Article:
It was reported Friday morning by ESPN’s Adrian Wojnarowski that the Atlanta Hawks would be using one of their two open two-way player contract slots to sign St. Bonaventure guard Jaylen Adams for the 2018-19 season. With that as the backdrop, he appears to be a part of the process long-term for the Hawks and, today, we want to take a look at what the former Atlantic 10 Player of the Year brings to the table.
Adams is a 6’2, 225-pound guard who is best known for his three point shooting prowess and sometimes flashy passing ability. This lines up with the common theme of the 2018 NBA Draft for the Hawks, which seems to be focused on bringing more three-point shooting and better playmaking to Atlanta.
Adams was on track to be possibly drafted late in the second round before a rough run at the Portsmouth Invitational tournament. Jeremy Woo of Sports Illustrated wrote about Adams in late May and gave him praise for being able to “score and set up teammates effectively” as well as being “adept at getting to the line and playing through contact despite his slight build.”
Ranges of opinions on Adams varied tremendously as The Athletic’s Sam Vecenie had him ranked No. 69 out of 100 prospects while Woo ranked Adams at No. 100 on his big board. So let’s take a deeper look of our own at Adams’ style to see what exactly fans in Erie and Atlanta will be seeing this season.
I think it is safe to say that Adams is certified to “get buckets.” After missing the first six games of his senior season at St. Bonaventure, Adams came back in a fury with two 40-point games against St. Louis and Duquesne. Adams ended his senior season as the fourth-leading scorer in the Atlantic 10 at 19.1 points per game while also posting 5.2 assists per game for good measure.
In one of his best games this season against Syracuse, Adams had all of his offensive skills on display while leading St. Bonaventure to a three-point win over the Orange.
Here you will see how he’s able to catch and get past his defender with a quick first step while also stopping on a dime to get off the tough floater.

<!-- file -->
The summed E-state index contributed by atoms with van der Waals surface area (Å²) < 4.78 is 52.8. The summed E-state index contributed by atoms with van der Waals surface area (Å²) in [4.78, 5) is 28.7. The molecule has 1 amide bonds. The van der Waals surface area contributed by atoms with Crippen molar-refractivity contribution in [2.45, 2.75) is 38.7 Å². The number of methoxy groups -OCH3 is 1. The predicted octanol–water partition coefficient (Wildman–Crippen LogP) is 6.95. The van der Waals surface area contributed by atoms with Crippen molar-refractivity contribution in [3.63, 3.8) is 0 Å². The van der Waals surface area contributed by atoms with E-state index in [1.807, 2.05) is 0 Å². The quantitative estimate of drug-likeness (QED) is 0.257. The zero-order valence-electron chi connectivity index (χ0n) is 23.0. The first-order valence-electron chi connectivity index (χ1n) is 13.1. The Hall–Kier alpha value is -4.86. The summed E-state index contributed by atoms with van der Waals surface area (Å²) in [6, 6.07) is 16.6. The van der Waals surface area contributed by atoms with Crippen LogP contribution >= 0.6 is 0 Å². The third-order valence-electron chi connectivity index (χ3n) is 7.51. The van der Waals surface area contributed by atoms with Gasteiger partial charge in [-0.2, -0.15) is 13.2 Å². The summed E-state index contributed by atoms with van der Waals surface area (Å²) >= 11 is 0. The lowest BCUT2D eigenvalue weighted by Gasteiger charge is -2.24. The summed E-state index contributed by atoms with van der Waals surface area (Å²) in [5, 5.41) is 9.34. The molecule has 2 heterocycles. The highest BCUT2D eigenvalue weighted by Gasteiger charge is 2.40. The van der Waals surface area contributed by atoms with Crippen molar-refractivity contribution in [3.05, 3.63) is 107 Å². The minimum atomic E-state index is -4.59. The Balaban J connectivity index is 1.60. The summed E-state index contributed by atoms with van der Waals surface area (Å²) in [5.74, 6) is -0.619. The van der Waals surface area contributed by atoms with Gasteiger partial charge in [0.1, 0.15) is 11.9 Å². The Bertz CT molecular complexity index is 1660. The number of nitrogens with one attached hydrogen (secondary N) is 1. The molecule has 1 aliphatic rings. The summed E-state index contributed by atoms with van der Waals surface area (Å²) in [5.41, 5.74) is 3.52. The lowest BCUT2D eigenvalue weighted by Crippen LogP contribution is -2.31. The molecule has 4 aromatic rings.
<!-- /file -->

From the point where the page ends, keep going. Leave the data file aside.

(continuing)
In this clip, you’ll see an advanced feel for a shot fake and sidestep into an open off-the-dribble three pointer that shows a good release point and rotation on the ball.
Again, Adams shows a shot fake and gets his defender to fly by before a stepback three-pointer with no one near him.
Alright now this is just unfair. It should be noted that Adams will pull from anywhere.
As the first half comes to a close and the double team comes for Adams at the top of the arc, he’s able to show off that quick first step again and makes a nice finish at the rim through some very tough contact.
Here you’ll see some of Adams’ good vision as he times the lob beautifully for a nice finish.
Adams is lucky to not get stuck in the air on this play but the ability to get anything on this pass is quite amazing.
Finally, with the pressure all on Adams, he is able to calmly go to the line and sink two free throws to secure the win. Notice the tight rotation on his free throws as a good indicator that his shooting is the real deal. Adams shot 85.1 percent from the line his senior season.
Adam’s defensive ability is definitely his biggest weakness, another trend with the Hawks’ 2018 rookies thus far.
Here on this clip from the Syracuse game you’ll see his ability to fight through screens and to elevate for the block late in the game. A big time play when it mattered most.
This effort shown in the clip would need to be something that Lloyd Pierce and the coaching staff enforce with Adams if he is ever to be a long-term NBA player. He also has decent hands and, with his polish of being a four-year collegiate player, has some veteran prowess in passing lanes.
Adams is a fully capable scorer and if anything is going to keep him from having a good career, it’ll be defense. He definitely has the size to not get pushed around too much against opposing point guards; however, his ceiling on defense is most likely league average or slightly below.
Overall, this is a good gamble for Travis Schlenk and his front office staff, since Adams is instantly a better prospect than anyone to play on a two-way contract for the Hawks last season. He is a pure shooter and a knowledgeable passer.
We will see how his Summer League looks and, from there, he’ll likely see a bulk of the starts in Erie with the Bayhawks. It should also be noted that the Hawks do still have one two-way contract open and could fill it with another undrafted player (or Andrew White, who will reportedly play in Summer League) should they choose to do so.